Where do you get your news and what type of news do you read?

I mostly use Facebook and Twitter. I follow a few people that have similar interests and they usually share only the most important part of an article, so they do the hard part for me. They act like a filter.

On top of that, I follow the RomanianStartups group on Facebook. It’s a really great source of news for things like startups, investments and entrepreneurs.

 What was the TED talk, book, blog post, life lesson or anything really that inspired you the most in making this project?

My inspiration comes from other entrepreneurs. For example, I follow quite closely Joel from Buffeapp. He is very open about his achievements and talks often about how he grows his business. I like the authenticity of a story that comes from someone that has built a company.

 Do you have a lot of competition? And how do you feel about competition?

 Yes, I do. I have both bad and good competition…

For example, there are some guys from The Netherlands that copied everything I do. From website structure, to features, to pricing they just look at what I do and they add that to their website.  It’s a bit annoying but I choose to ignore them.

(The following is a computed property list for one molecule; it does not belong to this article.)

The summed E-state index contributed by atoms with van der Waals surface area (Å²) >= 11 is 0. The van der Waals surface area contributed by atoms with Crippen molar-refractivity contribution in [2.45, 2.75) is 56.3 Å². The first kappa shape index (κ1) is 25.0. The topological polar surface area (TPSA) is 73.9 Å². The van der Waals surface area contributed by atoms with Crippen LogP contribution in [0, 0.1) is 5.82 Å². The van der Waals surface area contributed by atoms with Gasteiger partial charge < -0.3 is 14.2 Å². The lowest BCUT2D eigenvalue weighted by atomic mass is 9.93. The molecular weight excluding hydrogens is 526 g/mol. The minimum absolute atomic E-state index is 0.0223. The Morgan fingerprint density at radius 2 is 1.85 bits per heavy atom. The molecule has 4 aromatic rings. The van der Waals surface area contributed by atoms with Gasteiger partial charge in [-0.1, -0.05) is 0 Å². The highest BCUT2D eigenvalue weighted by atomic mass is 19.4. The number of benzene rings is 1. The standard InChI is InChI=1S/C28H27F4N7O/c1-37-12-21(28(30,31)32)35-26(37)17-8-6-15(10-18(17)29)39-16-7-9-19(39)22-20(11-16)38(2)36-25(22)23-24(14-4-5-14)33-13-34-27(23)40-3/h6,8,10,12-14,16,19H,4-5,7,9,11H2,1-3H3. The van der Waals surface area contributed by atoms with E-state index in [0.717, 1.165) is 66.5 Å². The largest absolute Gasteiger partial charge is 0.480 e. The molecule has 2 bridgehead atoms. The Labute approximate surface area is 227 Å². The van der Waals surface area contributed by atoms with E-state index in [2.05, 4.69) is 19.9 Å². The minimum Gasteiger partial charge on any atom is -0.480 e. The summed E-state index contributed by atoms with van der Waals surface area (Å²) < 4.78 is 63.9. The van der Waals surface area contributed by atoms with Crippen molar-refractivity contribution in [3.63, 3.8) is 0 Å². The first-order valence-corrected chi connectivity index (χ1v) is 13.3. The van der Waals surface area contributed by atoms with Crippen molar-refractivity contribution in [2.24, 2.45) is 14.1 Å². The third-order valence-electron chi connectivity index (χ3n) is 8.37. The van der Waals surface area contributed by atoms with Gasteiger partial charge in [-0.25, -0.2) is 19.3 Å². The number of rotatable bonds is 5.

It’s bad when somebody with a lot of resources start copying you because they can execute very fast and if they have a huge advertising budget they can win the game. But if there are two guys, who are working on the side, I am not worried. They will never be able to execute as good as I can.

I also have good competition. In the last two years I saw many competitors coming online; much larger teams, with lots of resources. It make my life more difficult but it’s not all bad news. If you start doing something and you don’t have any competition you probably don’t have a market, and then you will have to work like hell to educate everyone on why they should buy your products.

For me competition is good because I have many clients that came over from my competitors. They were not satisfied with their services and looked for an alternative.

 What would be the most practical advice you could give to someone that would like to do something similar? Something that he or she could apply from tomorrow.

Razvan Girmacea


Go to an accelerator. I cannot stress enough how much it helped me. I tell this to everybody.